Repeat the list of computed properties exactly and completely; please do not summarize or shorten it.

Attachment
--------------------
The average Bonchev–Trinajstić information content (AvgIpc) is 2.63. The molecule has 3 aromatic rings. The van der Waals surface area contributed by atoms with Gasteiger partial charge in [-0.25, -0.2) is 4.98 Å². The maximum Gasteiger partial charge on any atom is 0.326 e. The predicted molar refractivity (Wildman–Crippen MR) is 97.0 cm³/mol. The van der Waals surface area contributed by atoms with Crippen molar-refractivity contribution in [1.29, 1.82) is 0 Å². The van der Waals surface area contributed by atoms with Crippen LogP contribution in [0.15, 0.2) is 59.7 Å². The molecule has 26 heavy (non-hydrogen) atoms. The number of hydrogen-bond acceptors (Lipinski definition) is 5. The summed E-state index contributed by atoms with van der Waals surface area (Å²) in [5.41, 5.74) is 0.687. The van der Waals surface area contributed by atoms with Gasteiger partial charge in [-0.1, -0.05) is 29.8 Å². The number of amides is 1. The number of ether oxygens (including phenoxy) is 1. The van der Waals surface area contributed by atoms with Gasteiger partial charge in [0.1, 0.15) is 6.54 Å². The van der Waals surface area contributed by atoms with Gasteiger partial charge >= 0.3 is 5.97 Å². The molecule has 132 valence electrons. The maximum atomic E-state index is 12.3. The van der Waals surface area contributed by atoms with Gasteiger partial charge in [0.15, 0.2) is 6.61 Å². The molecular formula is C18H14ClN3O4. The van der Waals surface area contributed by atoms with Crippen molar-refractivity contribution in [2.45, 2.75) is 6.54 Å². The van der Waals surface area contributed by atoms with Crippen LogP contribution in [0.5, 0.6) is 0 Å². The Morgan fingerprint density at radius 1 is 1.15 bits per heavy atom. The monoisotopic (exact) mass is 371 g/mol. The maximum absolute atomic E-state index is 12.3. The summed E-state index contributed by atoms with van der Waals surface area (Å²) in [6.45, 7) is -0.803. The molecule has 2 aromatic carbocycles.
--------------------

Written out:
The average Bonchev–Trinajstić information content (AvgIpc) is 2.63. The molecule has 3 aromatic rings. The van der Waals surface area contributed by atoms with Gasteiger partial charge in [-0.25, -0.2) is 4.98 Å². The maximum Gasteiger partial charge on any atom is 0.326 e. The predicted molar refractivity (Wildman–Crippen MR) is 97.0 cm³/mol. The van der Waals surface area contributed by atoms with Crippen molar-refractivity contribution in [1.29, 1.82) is 0 Å². The van der Waals surface area contributed by atoms with Crippen LogP contribution in [0.15, 0.2) is 59.7 Å². The molecule has 26 heavy (non-hydrogen) atoms. The number of hydrogen-bond acceptors (Lipinski definition) is 5. The summed E-state index contributed by atoms with van der Waals surface area (Å²) in [5.41, 5.74) is 0.687. The van der Waals surface area contributed by atoms with Gasteiger partial charge in [-0.1, -0.05) is 29.8 Å². The number of amides is 1. The number of ether oxygens (including phenoxy) is 1. The van der Waals surface area contributed by atoms with Gasteiger partial charge in [0.1, 0.15) is 6.54 Å². The van der Waals surface area contributed by atoms with Gasteiger partial charge >= 0.3 is 5.97 Å². The molecule has 132 valence electrons. The maximum atomic E-state index is 12.3. The van der Waals surface area contributed by atoms with Gasteiger partial charge in [0.15, 0.2) is 6.61 Å². The molecular formula is C18H14ClN3O4. The van der Waals surface area contributed by atoms with Crippen molar-refractivity contribution in [2.45, 2.75) is 6.54 Å². The van der Waals surface area contributed by atoms with Crippen LogP contribution in [0.5, 0.6) is 0 Å². The Morgan fingerprint density at radius 1 is 1.15 bits per heavy atom. The monoisotopic (exact) mass is 371 g/mol. The maximum absolute atomic E-state index is 12.3. The summed E-state index contributed by atoms with van der Waals surface area (Å²) in [6.45, 7) is -0.803. The molecule has 2 aromatic carbocycles.